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Texas law requires people who drive in Texas to pay for the accidents they cause.

Most drivers do this by buying auto liability insurance. Liability insurance pays to repair or replace the other driver’s car and pays other people’s medical expenses when you’re at fault in an accident.
The current minimum liability limits are $30,000 for each injured person, up to a total of $60,000 per accident, and $25,000 for property damage per accident. This basic coverage is called 30/60/25 coverage.

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Many insurance companies use the Texas Personal Automobile Policy, a standardized policy form that offers eight types of coverages. Companies may sell other policies that the Texas Department of Insurance has approved. Learn how to read coverages.
1. Liability Coverage
What it pays: The following expenses, up to your policy’s dollar limits, for the people in the other car involved in an accident that you or someone covered by your policy caused:

medical and funeral costs, lost wages, and compensation for pain and suffering;
car repair or replacement costs; and
car rental while the other driver’s car is being repaired.
Liability insurance also pays your defense costs, including attorney fees if someone sues you because of the accident. If you are arrested following an accident, liability insurance will pay up to $250 for bail.
2. Collision (damage to your car) Coverage
If you still owe money on your car, your lender will require you to have collision coverage.

What it pays: The cost of repairing or replacing your car after an accident. You’ll get the amount of your car’s actual cash value, the amount to repair or replace the car, or the amount shown on the declaration page, whichever is less. Actual cash value is the current cost to replace your car, minus depreciation.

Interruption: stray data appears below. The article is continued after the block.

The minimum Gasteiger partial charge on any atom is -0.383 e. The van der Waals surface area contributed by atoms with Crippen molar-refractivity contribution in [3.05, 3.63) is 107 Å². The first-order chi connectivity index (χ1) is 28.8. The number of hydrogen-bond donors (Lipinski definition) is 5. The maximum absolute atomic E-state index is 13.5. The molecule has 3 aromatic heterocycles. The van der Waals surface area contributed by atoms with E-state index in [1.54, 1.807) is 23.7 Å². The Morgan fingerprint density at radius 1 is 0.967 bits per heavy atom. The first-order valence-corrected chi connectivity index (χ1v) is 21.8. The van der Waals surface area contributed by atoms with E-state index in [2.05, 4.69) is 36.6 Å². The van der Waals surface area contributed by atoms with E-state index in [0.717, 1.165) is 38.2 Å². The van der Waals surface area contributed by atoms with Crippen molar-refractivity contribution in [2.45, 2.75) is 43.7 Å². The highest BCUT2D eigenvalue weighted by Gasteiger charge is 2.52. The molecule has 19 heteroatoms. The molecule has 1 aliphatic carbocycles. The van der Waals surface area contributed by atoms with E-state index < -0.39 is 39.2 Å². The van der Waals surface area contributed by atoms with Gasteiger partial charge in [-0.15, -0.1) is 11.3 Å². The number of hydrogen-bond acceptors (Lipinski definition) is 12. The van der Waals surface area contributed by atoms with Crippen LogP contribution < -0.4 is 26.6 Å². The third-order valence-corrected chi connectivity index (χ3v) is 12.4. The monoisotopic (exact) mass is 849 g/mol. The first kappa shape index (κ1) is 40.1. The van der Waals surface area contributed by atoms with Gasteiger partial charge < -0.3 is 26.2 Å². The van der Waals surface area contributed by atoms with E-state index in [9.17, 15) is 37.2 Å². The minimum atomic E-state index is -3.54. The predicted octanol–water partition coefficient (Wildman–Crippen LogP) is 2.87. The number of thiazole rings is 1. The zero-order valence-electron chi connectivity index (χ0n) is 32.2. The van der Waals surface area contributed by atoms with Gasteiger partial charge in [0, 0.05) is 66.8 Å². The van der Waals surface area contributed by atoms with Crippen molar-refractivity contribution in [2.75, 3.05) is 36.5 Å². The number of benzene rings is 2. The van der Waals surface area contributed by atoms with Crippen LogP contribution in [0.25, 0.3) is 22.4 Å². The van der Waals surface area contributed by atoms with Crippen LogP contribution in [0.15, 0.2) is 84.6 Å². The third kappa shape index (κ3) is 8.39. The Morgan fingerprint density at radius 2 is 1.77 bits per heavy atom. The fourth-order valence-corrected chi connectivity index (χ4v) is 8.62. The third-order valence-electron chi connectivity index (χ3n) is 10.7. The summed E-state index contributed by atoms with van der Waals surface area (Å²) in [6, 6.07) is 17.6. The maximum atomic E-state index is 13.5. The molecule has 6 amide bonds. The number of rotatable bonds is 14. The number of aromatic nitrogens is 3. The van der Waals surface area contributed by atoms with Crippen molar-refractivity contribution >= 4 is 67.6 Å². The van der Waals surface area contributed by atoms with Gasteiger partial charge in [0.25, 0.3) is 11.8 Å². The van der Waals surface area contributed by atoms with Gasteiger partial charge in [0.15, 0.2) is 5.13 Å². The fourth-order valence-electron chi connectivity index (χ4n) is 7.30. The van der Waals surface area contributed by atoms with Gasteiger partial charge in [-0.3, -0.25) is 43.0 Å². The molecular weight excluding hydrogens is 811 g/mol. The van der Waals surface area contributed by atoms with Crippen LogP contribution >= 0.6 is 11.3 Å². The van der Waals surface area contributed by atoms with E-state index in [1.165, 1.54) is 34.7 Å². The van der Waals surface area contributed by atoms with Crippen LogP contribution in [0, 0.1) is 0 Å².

3. Comprehensive (other than collision) Coverage
If you still owe money on your car, your lender will require you to have comprehensive coverage.
What it pays: The cost of replacing or repairing your car if it’s stolen or damaged by fire, vandalism, hail, falling objects, or an event other than a collision.

4. Medical Payments Coverage
What it pays: Medical and funeral bills resulting from an accident.

Who it covers: You, your family members, passengers in your car, and other injured people, including bicyclists and pedestrians, regardless of who caused the accident.

5. Personal Injury Protection (PIP) Coverage
What it pays: Similar to medical payments coverage, plus 80 percent of lost income and the cost of hiring a caregiver for an injured person.

Who it covers: You, your family members, and passengers in your car, and other injured people, regardless of who caused the accident.

Your insurance company will automatically give you PIP coverage, but you may reject it in writing if you don’t want it. The company must offer you $2,500 in PIP, but you can buy more.

6. Uninsured/Underinsured Motorist (UM/UIM) Coverage
What it pays: Your expenses from an accident caused by an uninsured motorist, a motorist who did not have enough insurance, or a hit-and-run driver. Also pays for personal property that was damaged in your car.

7. Towing and Labor Coverage
What it pays: Towing charges when your car can’t be driven. Also pays labor charges, such as changing a flat tire or jump-starting your battery.

8. Rental Reimbursement Coverage
What it pays: A set daily amount for a rental car if your car is stolen or is being repaired. Your company only pays for rental reimbursement if your car was damaged by something such as fire or theft that your policy covers.